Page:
Recently, I read 7 Powers: The Foundations of Business Strategy by Hamilton Helmer. It was an inspiring read, and I wanted to share it within Alan and with our readers.
This blogpost is a summary of the key concepts of the book. I copy/pasted a few quotes, paraphrased others. If you are interested, I strongly encourage you to buy and read the book, it is amazing!
It is great for a company to have a standard language to communicate about strategy. You have to pick one, and 7 Powers is a good example to discuss a long-term strategy. We use it often at Alan.
Strategy is a route to continuing Power in significant markets.
In order to understand Strategy, we have two main topics: 1. Statics—i.e. “Being There”: for example, what makes Intel’s microprocessor business so durably valuable? 2. Dynamics—i.e. “Getting There”: what developments yielded this attractive state of affairs in the first place?
Power is a configuration that creates the potential for persistent significant differential returns, even in the face of fully committed and competent competition.
The ultimate goal is value creation. You create strategic differentiation through increased margin and market share simultaneously.
Power, the potential to realize persistent differential returns, is the key to value creation.
Power is created if a business attribute is simultaneously: 1. Superior—improves free cash flow. 2. Significant—the cash flow improvement must be material. 3. Sustainable—the improvement must be largely immune to competitive arbitrage.
It is very important to create a Power and durable differential returns. You have to focus on long-term competitive equilibria over next year's results. It is all about establishing and maintaining an unassailable perch.
Both need to exist: 1. Benefit. The conditions created by Power must materially augment cash flow. It can manifest as any combination of increased prices, reduced costs and/or lessened investment needs. 2. Barrier. Prevents existing and potential competitors, both direct and functional, from engaging in the sort of value-destroying arbitrage.
The Barrier conditions prove far rarer. As a result, “always look to the Barrier first”.
A competitor fails to arbitrage out the Benefit because (1) they are unable to, or (2) they can, but refrain from doing so because they expect the outcome to be economically unattractive.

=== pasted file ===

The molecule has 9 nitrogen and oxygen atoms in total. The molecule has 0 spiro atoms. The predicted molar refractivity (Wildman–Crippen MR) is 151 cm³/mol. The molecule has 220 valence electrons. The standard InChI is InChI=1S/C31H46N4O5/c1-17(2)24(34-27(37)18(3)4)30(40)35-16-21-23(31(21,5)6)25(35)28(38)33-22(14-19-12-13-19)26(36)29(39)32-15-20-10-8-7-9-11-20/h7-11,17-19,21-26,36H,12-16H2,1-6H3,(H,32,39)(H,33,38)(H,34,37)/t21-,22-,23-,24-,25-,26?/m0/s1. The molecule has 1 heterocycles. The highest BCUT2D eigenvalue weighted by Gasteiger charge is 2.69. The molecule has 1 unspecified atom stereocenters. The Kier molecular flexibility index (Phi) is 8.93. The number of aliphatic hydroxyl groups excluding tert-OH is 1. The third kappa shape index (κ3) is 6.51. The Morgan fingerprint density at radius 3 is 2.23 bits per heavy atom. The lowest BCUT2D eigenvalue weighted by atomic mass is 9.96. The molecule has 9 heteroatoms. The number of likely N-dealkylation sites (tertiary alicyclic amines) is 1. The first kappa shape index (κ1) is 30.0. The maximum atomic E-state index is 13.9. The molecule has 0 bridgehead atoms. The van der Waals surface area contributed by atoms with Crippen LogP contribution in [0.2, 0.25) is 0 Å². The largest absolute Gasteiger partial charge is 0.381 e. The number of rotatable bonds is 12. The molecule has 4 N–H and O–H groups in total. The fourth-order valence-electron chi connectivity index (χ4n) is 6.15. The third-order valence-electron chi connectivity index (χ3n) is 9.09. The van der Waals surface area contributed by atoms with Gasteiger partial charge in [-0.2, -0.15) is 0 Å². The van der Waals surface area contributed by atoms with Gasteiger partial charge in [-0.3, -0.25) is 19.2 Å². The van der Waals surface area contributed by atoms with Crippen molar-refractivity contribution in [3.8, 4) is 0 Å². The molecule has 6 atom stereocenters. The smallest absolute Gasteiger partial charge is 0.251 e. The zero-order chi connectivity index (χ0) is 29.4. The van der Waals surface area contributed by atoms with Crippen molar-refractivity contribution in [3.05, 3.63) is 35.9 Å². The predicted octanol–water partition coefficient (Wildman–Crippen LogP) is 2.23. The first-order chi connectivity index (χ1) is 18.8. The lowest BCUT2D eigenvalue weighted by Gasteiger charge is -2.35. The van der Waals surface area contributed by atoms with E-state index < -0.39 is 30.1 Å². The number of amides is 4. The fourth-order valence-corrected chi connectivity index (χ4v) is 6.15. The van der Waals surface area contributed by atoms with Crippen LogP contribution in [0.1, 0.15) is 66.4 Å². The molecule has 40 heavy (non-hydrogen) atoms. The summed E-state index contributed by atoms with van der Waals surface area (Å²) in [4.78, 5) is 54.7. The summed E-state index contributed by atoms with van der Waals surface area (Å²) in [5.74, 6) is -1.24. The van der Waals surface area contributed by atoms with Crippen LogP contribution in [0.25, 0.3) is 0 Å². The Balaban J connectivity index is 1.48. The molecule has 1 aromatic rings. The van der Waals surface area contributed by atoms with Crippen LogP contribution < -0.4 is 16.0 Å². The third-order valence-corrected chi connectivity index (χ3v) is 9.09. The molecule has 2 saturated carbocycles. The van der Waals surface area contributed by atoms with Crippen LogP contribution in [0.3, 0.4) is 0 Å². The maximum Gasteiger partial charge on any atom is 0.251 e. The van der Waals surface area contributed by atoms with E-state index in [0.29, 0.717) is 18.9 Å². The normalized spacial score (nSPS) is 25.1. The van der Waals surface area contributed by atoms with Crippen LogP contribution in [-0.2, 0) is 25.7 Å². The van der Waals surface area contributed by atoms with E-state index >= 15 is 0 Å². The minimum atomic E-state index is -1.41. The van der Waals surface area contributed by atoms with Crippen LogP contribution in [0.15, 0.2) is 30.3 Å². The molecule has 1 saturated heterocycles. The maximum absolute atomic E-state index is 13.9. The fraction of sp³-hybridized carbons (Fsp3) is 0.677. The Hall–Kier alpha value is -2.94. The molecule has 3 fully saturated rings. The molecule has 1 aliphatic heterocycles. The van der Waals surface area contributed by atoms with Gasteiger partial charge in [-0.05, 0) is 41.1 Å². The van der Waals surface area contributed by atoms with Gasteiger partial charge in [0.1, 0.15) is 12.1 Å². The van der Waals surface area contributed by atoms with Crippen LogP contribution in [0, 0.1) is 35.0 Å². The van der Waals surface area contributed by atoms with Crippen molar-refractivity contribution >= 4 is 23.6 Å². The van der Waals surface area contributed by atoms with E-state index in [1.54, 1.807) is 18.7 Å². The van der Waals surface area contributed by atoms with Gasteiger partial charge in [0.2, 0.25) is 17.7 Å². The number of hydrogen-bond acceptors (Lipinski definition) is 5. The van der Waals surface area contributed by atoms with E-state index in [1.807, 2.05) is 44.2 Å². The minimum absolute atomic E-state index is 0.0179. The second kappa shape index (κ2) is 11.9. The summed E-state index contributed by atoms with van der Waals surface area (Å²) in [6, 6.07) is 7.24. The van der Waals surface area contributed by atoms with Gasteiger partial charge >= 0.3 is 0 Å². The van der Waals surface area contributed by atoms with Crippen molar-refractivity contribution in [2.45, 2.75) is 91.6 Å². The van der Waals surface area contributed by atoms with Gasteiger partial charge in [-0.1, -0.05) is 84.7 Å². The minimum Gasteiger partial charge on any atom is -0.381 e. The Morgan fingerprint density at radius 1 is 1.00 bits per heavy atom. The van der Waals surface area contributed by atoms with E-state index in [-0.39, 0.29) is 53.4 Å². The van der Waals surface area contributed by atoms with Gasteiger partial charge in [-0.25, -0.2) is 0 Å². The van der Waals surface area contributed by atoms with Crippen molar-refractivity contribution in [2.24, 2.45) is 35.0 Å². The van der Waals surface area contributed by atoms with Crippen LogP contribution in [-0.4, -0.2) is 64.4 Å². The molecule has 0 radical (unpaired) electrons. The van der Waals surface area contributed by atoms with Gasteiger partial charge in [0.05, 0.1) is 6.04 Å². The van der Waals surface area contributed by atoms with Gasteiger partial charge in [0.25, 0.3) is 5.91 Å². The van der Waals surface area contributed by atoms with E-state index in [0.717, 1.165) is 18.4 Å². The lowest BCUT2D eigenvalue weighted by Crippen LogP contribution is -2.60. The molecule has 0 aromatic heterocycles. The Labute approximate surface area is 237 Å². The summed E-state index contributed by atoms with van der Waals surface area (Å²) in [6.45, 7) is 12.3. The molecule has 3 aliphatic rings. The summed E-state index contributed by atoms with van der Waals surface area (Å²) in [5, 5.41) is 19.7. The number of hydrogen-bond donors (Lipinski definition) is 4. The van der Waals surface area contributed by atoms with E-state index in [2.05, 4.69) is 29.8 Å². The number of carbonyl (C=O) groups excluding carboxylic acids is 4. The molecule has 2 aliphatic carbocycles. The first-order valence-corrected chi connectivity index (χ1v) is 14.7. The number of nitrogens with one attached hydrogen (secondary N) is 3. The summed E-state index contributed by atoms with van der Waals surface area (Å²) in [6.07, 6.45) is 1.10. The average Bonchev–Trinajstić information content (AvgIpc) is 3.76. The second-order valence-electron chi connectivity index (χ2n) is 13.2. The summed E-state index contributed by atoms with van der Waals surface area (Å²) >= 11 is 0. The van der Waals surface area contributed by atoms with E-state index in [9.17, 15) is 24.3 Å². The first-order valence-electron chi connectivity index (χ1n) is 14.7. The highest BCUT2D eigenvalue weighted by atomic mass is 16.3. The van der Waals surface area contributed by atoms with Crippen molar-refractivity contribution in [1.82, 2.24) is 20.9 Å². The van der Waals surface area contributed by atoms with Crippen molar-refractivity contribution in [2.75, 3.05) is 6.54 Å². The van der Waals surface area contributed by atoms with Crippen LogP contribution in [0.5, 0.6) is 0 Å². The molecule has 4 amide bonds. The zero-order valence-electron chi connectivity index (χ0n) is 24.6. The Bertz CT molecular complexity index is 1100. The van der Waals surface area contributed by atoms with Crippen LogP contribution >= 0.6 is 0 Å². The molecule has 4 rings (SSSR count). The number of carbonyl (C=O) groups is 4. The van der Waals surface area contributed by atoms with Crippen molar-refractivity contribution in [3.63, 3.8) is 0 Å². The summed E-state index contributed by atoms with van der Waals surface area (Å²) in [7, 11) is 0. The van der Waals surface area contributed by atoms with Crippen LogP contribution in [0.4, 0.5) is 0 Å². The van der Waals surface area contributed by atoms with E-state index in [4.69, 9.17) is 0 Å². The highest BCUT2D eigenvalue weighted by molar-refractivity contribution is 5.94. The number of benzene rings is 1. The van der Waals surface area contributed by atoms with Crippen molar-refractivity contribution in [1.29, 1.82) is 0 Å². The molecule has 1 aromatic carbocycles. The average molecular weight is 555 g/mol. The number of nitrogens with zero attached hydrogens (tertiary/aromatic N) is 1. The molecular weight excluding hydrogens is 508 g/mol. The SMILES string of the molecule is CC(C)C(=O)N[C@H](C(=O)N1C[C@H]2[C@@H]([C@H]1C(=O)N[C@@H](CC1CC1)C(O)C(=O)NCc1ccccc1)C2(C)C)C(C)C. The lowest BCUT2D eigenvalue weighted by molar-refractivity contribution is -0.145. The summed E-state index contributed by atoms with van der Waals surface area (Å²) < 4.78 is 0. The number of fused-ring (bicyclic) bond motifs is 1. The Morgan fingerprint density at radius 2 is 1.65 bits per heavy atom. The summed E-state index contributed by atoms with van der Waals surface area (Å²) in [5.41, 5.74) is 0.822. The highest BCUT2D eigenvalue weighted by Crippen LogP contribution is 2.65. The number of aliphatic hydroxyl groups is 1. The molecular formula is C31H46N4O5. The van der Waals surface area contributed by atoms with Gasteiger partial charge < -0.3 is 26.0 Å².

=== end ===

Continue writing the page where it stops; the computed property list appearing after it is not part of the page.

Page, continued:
Power is about your strength in relation to that of a specific competitor. You need to assess Power with respect to each competitor.
If you do not have at least one of these for each competitor (current and potential, direct and functional), you are lacking a viable strategy.
The key strategic questions for you are: (1) “What Power types do I now have?” and (2) “What Power types do I need to worry about establishing now?”.
At any given growth stage the maximum number of new Powers that you might explore is 3. This focus is very valuable.
This power is that of a business in which per unit cost declines as production volume increases. This power unlocks the barrier of prohibitive costs of share gains, as the superior cost position can be used as a defensive redoubt (matching price cuts for example).
This power is that of a business in which the value of the service to each customer is enhanced as new customers join the “network”. This leads to price insensitivity and unattractive cost/benefit of gaining share, as the value deficit of a follower can be so large that the price discount needed to offset this is unthinkable.
For example, when BranchOut launched, it was competing with 70m Linkedin users. It would not have been a surprise if users would have had to be paid (a negative price) to switch from LinkedIn.
Kill the value-proposition of the competition with a new, superior business model, which the incumbent does not mimic due to anticipated damage to their existing business. Nokia vs Apple is a good example of that.
Also, in the specific case of counter positioning, the advice is that, in its ascendancy, the challenger should avoid the temptation of trumpeting its superiority, instead suppressing that urge and adopting a tone of respect toward the incumbent.
This power describes the value loss expected by a customer that would be incurred from switching to an alternate supplier for additional purchases. Having such a power can enable you to charge higher prices than competitors for equivalent products or services, and builds a strong moat as competitors must compensate customers for Switching Costs (either financial, procedural or relational).
The best example might be Apple. The downloads come in a proprietary format, so in switching to another program, Apple customers forfeit their prior purchases. This is an unattractive prospect, which accounts for why so many customers stay locked in.
This power describes the durable attribution of higher value to an objectively identical offering that arises from historical information about the seller.
Branding is an asset that communicates information, evokes positive emotions and reduces uncertainty for the customer, leading to an increased willingness to pay for the product.
This power describes preferential access at attractive terms to a coveted asset that can independently enhance value. This asset can be a team, a preferential access to a valuable patent, a required input, such as a cement producer’s ownership of a nearby limestone source, or a cost-saving production.
This power describes embedded company organization and activity sets which enable lower costs and/or superior product, and which can be matched only by an extended commitment. This is hard to replicate given complexity and opacity of knowledge.
For eg. Toyota developed the TPS manufacturing process: just-in-time production, kaizen (continuous improvement), kanban (inventory control), andon cords (devices to allow workers to stop production and identify a problem so it can be fixed). It resulted in unsurpassed quality and durability.